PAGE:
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War Dove

War on Iraq

Why we opposed war on Iraq

Greenpeace is opposed to war. We promote non-violent solutions to conflict. We actively campaign for the elimination of all weapons of mass destruction, held by any and all countries. Here are five reasons why we are opposed to the war in Iraq:
 
War would have devastating human and environmental consequences. The last Gulf war killed two hundred thousand people and left many of the survivors malnourished, diseased, and dying. Damage to ecosystems in the area remained years after the war ended. What are the consequences of this war? More  
War is an ineffective way to deal with weapons of mass destruction. There is a need for global disarmament from weapons of mass destruction that must be achieved through peaceful diplomatic negotiations. More  
Bush is clearly trying to gain control of Iraq's oil reserves. As Nelson Mandela has said, an attack on Iraq would be clearly motivated by George W. Bush's desire to please the US arms and oil industries. More  
This war is illegal and sets a dangerous precedent. Even Henry Kissinger argues that "the notion of justified pre-emption runs counter to modern international law, which sanctions the use of force in self-defense only against actual - not potential - threats." More  
It's hypocritical to single out Iraq. Other countries such as India, Pakistan and Israel all have weapons of mass destruction. More  

The latest updates

 

Neonicotinoids: A serious threat for flower-hopping life-bringers and many more animals

Blog entry by Anne Valette | 12 January, 2017

At this point most people know about neonicotinoids and the serious risk they pose to honey bees. Bees are a link in a chain of biodiversity and pollination of incredible value to our food production. Up to 75% of our crops directly...

Clicking Clean

Publication | 10 January, 2017 at 8:00

The internet will likely be the largest single thing we build as a species. Tasked with creating and then catering to the world’s insatiable appetite for messages, photos, and streaming video, along with critical systems supporting our financial,...

Nominating the CEO of Exxon for US Secretary of State reveals just how desperate the...

Blog entry by Kelly Mitchell | 9 January, 2017

On the surface, this looks like a power grab. In reality, it’s a last ditch attempt at relevancy.   In December, President-elect of the United States Donald Trump officially nominated Exxon Chairman and CEO Rex Tillerson for...

Every single piece of plastic ever made still exists. Here’s the story.

Blog entry by Diego Gonzaga | 6 January, 2017 1 comment

From the moment we wake up in the morning and brush our teeth, to when we watch TV at the end of the day, plastic is all around us. So much so that it can be hard to imagine leaving the supermarket without at least one item that isn’t...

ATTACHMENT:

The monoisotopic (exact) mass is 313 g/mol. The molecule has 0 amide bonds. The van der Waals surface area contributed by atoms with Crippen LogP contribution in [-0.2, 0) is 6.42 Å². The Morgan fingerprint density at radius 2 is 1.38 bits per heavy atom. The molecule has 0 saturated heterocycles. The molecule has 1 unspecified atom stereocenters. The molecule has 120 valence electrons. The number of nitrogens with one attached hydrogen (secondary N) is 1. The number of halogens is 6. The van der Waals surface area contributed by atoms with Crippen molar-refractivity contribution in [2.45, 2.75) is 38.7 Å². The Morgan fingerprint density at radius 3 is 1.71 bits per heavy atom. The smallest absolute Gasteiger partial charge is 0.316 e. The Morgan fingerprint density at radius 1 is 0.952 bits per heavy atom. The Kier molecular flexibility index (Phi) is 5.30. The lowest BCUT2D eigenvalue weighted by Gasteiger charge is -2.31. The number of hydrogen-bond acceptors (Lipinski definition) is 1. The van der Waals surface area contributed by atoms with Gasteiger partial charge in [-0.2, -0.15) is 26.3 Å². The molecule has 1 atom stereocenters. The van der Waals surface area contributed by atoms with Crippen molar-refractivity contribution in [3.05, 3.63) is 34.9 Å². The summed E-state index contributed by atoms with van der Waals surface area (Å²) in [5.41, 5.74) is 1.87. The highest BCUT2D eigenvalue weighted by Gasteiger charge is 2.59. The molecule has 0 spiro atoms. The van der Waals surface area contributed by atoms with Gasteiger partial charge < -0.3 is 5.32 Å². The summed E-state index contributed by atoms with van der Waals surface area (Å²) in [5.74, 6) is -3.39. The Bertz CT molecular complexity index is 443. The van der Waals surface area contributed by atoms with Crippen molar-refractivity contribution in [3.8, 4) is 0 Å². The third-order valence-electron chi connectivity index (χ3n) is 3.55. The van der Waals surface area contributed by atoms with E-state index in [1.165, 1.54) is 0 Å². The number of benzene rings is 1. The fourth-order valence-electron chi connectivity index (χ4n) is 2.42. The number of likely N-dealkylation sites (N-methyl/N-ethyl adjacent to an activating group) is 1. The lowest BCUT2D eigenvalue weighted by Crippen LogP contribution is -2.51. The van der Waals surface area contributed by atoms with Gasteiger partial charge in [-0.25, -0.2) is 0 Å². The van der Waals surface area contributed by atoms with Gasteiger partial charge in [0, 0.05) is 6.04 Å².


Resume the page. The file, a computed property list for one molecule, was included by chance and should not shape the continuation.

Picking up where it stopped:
Wisdom & Foolishness

Blog entry by Rex Weyler | 6 January, 2017 4 comments

For Earth scientists and environmental activists, the urgent need for a dramatic shift in humanity’s relationship with the world seems painfully obvious, yet we find ourselves pushing against obsolete systems of economics and...

9 incredible feats of people power that happened in 2016

Blog entry by Shuk-Wah Chung | 30 December, 2016 1 comment

The Indigenous and environmental rights movement was stronger than ever... This year proved that when real life David and Goliath battles happen , word spreads, people listen, the truth eventually comes out, and the ...

The best environmental movies of 2016

Blog entry by Shuk-Wah Chung | 23 December, 2016 2 comments

A wrap up of some of the best environmental movies and documentaries in 2016. If art imitates life then surely it must mean that it’s the end of the world as we know it , and climate change is taking us all down with it.

7 social media moments that will keep us fighting in 2017

Blog entry by Stefanus Wong | 23 December, 2016

If anyone has ever sneered at the idea of slacktivism, 2016 would like to prove them wrong. From fake news to echo chambers to trolls, this year, social media became more than just a “status update”. There are 1.79 billion active...

2016 – The year in photos

Blog entry by Maïa Booker | 21 December, 2016

2016 was a challenging year for people and the planet. It brought many challenges that will continue in the year ahead – a changing climate, greedy corporations and politicians whose policies spell trouble for the planet. As we look...

“The sun leaves no village untouched - no matter how small”

Blog entry by Dania Cherry | 21 December, 2016 1 comment

The tiny remote village of Irig N’Tahala, in Morocco’s southern Tiznit province, has long suffered from power cuts and poor living conditions. But now a decentralised intelligent solar energy network with digital distribution has...

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